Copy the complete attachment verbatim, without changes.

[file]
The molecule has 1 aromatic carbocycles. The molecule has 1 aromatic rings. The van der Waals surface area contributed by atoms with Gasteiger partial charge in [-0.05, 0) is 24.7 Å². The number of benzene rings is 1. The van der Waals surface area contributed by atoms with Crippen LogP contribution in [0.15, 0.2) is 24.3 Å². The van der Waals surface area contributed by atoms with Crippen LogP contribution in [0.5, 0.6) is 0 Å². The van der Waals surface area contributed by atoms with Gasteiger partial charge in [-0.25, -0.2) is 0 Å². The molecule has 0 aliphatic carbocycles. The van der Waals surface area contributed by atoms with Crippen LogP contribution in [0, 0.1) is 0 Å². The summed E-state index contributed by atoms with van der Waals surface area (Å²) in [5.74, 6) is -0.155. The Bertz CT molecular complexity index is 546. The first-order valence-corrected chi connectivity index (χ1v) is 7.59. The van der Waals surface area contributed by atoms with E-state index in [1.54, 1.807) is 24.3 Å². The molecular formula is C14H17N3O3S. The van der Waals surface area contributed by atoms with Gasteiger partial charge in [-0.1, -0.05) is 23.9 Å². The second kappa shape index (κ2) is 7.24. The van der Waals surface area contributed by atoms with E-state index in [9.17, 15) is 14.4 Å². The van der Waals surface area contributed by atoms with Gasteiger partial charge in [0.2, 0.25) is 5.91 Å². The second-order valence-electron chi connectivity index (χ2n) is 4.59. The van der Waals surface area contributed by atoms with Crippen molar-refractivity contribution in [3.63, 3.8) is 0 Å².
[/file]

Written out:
The molecule has 1 aromatic carbocycles. The molecule has 1 aromatic rings. The van der Waals surface area contributed by atoms with Gasteiger partial charge in [-0.05, 0) is 24.7 Å². The number of benzene rings is 1. The van der Waals surface area contributed by atoms with Crippen LogP contribution in [0.15, 0.2) is 24.3 Å². The van der Waals surface area contributed by atoms with Crippen LogP contribution in [0.5, 0.6) is 0 Å². The van der Waals surface area contributed by atoms with Gasteiger partial charge in [-0.25, -0.2) is 0 Å². The molecule has 0 aliphatic carbocycles. The van der Waals surface area contributed by atoms with Crippen LogP contribution in [0, 0.1) is 0 Å². The summed E-state index contributed by atoms with van der Waals surface area (Å²) in [5.74, 6) is -0.155. The Bertz CT molecular complexity index is 546. The first-order valence-corrected chi connectivity index (χ1v) is 7.59. The van der Waals surface area contributed by atoms with E-state index in [1.54, 1.807) is 24.3 Å². The molecular formula is C14H17N3O3S. The van der Waals surface area contributed by atoms with Gasteiger partial charge in [-0.1, -0.05) is 23.9 Å². The second kappa shape index (κ2) is 7.24. The van der Waals surface area contributed by atoms with E-state index in [9.17, 15) is 14.4 Å². The van der Waals surface area contributed by atoms with Gasteiger partial charge in [0.2, 0.25) is 5.91 Å². The second-order valence-electron chi connectivity index (χ2n) is 4.59. The van der Waals surface area contributed by atoms with Crippen molar-refractivity contribution in [3.63, 3.8) is 0 Å².